What do you mean by best? What do you mean by worst? What time are we talking about? Does this book take place on Earth?

If you really want to hear about it, the first thing you'll probably want to know is where I was born, and what my lousy childhood was like, and how my parents were occupied and all before they had me, and all that David Copperfield kind of crap, but I don't feel like going into it, if you want to know the truth.
Where were you born? What was your lousy childhood like? Were your parents occupied and all before they had you? And who is this David Copperfield guy? Hold on...let me run down to Books-A-Million.

Whether I shall turn out to be the hero of my own life, or whether that station will be held by anybody else, these pages must show.
Well, that didn't help, now I have twice as many questions.

You are about to begin reading Italo Calvino's new novel, If on a winter's night a traveler.
Wait...WHAT!? I'm totally lost. This makes no sense.

Mrs. Dalloway said she would buy the flowers herself.
Wait a minute...what is this hardbound collection of papers I'm holding? What are these strange markings inscribed in ink on the pages? Where am I? What am I doing here? WHO AM I!?!?

Affluenza: May 21

GelaSkins are Blik decals for your laptop.

Unfortunately, most of the decals feature the Juxtapoz-style lowbow art that everyone except Cory Doctrow got bored with eight years ago. I like this one, though:


We don't talk a lot about the more ostentatious symptoms of full-blown affluenza, like yachts or 19-year-old Russians, but check out the Spada TS Codatronca:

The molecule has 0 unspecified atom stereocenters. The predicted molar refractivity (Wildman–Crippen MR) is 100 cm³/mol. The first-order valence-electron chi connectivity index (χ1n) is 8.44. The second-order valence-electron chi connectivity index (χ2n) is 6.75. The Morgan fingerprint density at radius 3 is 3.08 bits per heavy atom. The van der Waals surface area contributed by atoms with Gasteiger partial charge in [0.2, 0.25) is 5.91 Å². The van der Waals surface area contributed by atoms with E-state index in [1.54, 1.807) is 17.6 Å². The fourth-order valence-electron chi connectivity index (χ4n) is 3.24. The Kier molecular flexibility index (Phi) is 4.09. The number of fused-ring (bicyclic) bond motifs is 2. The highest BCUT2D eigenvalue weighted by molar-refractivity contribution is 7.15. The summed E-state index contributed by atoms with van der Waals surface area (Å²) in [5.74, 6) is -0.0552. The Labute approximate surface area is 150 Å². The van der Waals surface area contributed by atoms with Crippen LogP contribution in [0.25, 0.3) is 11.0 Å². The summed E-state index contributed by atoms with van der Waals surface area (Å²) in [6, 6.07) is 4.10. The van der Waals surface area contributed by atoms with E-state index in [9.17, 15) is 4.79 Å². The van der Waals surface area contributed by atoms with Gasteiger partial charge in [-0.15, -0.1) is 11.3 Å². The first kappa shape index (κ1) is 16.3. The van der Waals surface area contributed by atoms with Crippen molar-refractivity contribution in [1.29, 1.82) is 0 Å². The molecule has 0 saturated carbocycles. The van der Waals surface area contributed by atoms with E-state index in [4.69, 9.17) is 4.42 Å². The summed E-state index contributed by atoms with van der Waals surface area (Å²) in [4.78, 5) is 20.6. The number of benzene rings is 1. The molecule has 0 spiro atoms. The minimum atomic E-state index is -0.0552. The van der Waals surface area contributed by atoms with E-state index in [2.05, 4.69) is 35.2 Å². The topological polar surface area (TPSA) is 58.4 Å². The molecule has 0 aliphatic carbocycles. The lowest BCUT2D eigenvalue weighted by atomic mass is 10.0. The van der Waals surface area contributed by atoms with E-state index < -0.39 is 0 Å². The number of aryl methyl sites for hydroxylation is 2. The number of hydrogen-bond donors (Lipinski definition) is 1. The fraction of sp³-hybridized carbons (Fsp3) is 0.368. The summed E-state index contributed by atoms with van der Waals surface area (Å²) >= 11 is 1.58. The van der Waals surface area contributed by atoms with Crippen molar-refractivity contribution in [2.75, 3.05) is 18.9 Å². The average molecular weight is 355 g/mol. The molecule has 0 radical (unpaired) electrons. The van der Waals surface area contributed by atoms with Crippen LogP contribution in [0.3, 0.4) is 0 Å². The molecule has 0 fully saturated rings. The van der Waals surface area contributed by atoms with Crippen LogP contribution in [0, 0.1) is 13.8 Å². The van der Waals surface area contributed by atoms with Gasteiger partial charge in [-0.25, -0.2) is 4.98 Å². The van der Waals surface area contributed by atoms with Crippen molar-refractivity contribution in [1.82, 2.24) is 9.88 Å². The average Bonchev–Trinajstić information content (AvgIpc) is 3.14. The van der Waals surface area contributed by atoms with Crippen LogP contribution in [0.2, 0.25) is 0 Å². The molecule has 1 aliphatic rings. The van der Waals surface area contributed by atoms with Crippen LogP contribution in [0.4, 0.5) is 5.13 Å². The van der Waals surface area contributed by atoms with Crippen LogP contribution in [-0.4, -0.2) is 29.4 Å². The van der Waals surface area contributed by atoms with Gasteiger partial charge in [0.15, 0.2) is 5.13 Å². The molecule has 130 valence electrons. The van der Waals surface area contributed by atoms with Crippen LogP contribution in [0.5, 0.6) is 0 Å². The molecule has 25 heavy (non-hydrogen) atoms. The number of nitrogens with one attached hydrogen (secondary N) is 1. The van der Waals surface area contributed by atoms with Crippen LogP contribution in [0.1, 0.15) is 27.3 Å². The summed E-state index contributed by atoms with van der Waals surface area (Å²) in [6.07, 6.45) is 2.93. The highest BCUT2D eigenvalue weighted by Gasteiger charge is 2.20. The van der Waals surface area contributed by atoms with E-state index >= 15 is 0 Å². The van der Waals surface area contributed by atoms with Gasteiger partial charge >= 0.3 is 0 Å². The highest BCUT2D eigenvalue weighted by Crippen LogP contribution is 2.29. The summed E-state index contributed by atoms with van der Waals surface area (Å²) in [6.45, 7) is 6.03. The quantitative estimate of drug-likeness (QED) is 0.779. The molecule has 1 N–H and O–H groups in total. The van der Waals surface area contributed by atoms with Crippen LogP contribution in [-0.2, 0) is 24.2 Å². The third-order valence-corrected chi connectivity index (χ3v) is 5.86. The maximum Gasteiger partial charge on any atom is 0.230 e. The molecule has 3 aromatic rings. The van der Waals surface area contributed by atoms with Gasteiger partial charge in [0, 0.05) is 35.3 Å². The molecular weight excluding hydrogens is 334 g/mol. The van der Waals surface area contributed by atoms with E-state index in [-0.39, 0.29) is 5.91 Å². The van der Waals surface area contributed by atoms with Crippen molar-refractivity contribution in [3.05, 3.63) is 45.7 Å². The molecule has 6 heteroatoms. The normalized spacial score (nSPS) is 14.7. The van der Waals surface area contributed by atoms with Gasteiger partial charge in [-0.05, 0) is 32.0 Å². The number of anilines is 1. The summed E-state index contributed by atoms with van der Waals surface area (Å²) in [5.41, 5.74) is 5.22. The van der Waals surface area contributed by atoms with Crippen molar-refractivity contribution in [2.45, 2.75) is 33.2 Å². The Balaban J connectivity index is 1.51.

Oh, and while we're on the subject, Hermes designed a helicopter:


A rotary dial for your iPhone. Of course!


The sculpture of Thaddeus Erdahl:


I love these animal silhouette bookends from Hiroshi Sasagawa:


I know I've complained in the past about the ubiquity of Starck's Louis Ghost chairs, but how adorable is the child-sized version???

Perfect for your Phillip Lim-draped child!


Tile tattoos?

I don't know, beats me.


Remember that calendar wallpaper from a few weeks ago?

The same guy, whose name may or may not be an anagram, designed this super-neat clock: (thanks, Ben!)


I know that foodies are always insisting that you should never have a kitchen gadget that only does one thing, but I like these mincing scissors:

Also: fuck foodies. Geesh.


BuzzFeed clues into the An Open Flame Is The New Bowl Of Rocks trend:



I think I'm actually going to get this. Uh, after I get a laptop that is.


This Week's Inexplicable NotCot Caption, a new feature here at Affluenza:

"Return to Waster! Make louder statement when you return the junk mail!"


There is Nothing Wrong in This Whole Wide World: (thanks again, Ben!)

Previously on Affluenza:


A toaster concept, this one with a coffee pot on the side:


It's A Log You Idiots, part of a continuing series:

No, seriously, it's a log:

It is a LOG you IDIOTS:


Both Entertainment And Education

'Sex And The City' Fiend: Show Turned Me Into Samantha
ABC News
May 21, 2008

[Lisa] got hooked on "Sex and the City" when she was a 14... It was the same year she lost her virginity. She soon graduated to ordering cosmopolitans at bars she snuck into and cheating on her boyfriend with up to seven other guys -- in one week.


"When you're that age you try to emulate people on TV. Carrie smoked, so I smoked, Samantha looked at hooking up with random people as not a big deal, so that's what I did too," said Lisa, now 22.


But Lisa remembers re-enacting one particular Samantha scene in her own life: Season 3, episode 39, in which the bachelorette-for-life scrunches her face up at her latest suitor and tells him she doesn't like the way he tastes.   

"That was something that happened to me. I used her exact words: 'You have funky spunk,'" she said. "I knew from watching the show that it had to do with something he was eating," so she took a cue from the script and took an ax to a certain item in his diet.


Lisa left her "Samantha" ways behind at 19, when she moved to Utah, became a Mormon, married a man within the church and gave birth to two children. For the first year of her marriage, her husband forbade her to watch "Sex and the City" for fear that it would lure her back to her habits of sex, drugs and one-too-many cosmos.